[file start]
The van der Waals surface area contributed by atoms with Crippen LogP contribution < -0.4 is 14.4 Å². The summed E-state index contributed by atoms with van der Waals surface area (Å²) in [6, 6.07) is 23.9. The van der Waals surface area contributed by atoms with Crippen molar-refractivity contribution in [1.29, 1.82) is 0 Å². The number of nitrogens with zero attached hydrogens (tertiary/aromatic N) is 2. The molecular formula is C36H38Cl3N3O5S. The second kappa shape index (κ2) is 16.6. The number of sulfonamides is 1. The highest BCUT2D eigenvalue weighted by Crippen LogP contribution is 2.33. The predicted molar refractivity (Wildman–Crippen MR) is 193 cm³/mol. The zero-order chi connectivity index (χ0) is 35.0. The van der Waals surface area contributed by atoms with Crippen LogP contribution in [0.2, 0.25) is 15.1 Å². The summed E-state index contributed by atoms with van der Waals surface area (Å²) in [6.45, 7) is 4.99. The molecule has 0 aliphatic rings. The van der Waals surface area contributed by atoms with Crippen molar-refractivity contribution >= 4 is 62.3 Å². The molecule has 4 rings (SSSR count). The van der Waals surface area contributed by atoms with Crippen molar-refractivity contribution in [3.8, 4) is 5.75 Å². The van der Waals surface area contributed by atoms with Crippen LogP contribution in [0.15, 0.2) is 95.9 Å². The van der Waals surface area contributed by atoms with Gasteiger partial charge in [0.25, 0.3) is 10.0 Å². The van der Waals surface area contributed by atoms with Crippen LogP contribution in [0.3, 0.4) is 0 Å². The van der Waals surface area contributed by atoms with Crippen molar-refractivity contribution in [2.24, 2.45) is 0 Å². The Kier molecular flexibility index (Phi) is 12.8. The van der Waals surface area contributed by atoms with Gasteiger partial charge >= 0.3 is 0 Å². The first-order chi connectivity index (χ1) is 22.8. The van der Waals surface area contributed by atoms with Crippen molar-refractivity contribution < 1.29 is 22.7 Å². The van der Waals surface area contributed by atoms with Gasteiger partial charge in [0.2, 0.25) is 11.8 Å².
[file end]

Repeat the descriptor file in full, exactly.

The van der Waals surface area contributed by atoms with Crippen LogP contribution < -0.4 is 14.4 Å². The summed E-state index contributed by atoms with van der Waals surface area (Å²) in [6, 6.07) is 23.9. The van der Waals surface area contributed by atoms with Crippen molar-refractivity contribution in [1.29, 1.82) is 0 Å². The number of nitrogens with zero attached hydrogens (tertiary/aromatic N) is 2. The molecular formula is C36H38Cl3N3O5S. The second kappa shape index (κ2) is 16.6. The number of sulfonamides is 1. The highest BCUT2D eigenvalue weighted by Crippen LogP contribution is 2.33. The predicted molar refractivity (Wildman–Crippen MR) is 193 cm³/mol. The zero-order chi connectivity index (χ0) is 35.0. The van der Waals surface area contributed by atoms with Crippen LogP contribution in [0.2, 0.25) is 15.1 Å². The summed E-state index contributed by atoms with van der Waals surface area (Å²) in [6.45, 7) is 4.99. The molecule has 0 aliphatic rings. The van der Waals surface area contributed by atoms with Crippen molar-refractivity contribution >= 4 is 62.3 Å². The molecule has 4 rings (SSSR count). The van der Waals surface area contributed by atoms with Crippen molar-refractivity contribution in [3.8, 4) is 5.75 Å². The van der Waals surface area contributed by atoms with Crippen LogP contribution in [0.15, 0.2) is 95.9 Å². The van der Waals surface area contributed by atoms with Gasteiger partial charge in [0.25, 0.3) is 10.0 Å². The van der Waals surface area contributed by atoms with Crippen LogP contribution in [0.3, 0.4) is 0 Å². The van der Waals surface area contributed by atoms with Crippen molar-refractivity contribution in [2.24, 2.45) is 0 Å². The Kier molecular flexibility index (Phi) is 12.8. The van der Waals surface area contributed by atoms with Gasteiger partial charge >= 0.3 is 0 Å². The first-order chi connectivity index (χ1) is 22.8. The van der Waals surface area contributed by atoms with Crippen molar-refractivity contribution < 1.29 is 22.7 Å². The van der Waals surface area contributed by atoms with Gasteiger partial charge in [0.2, 0.25) is 11.8 Å².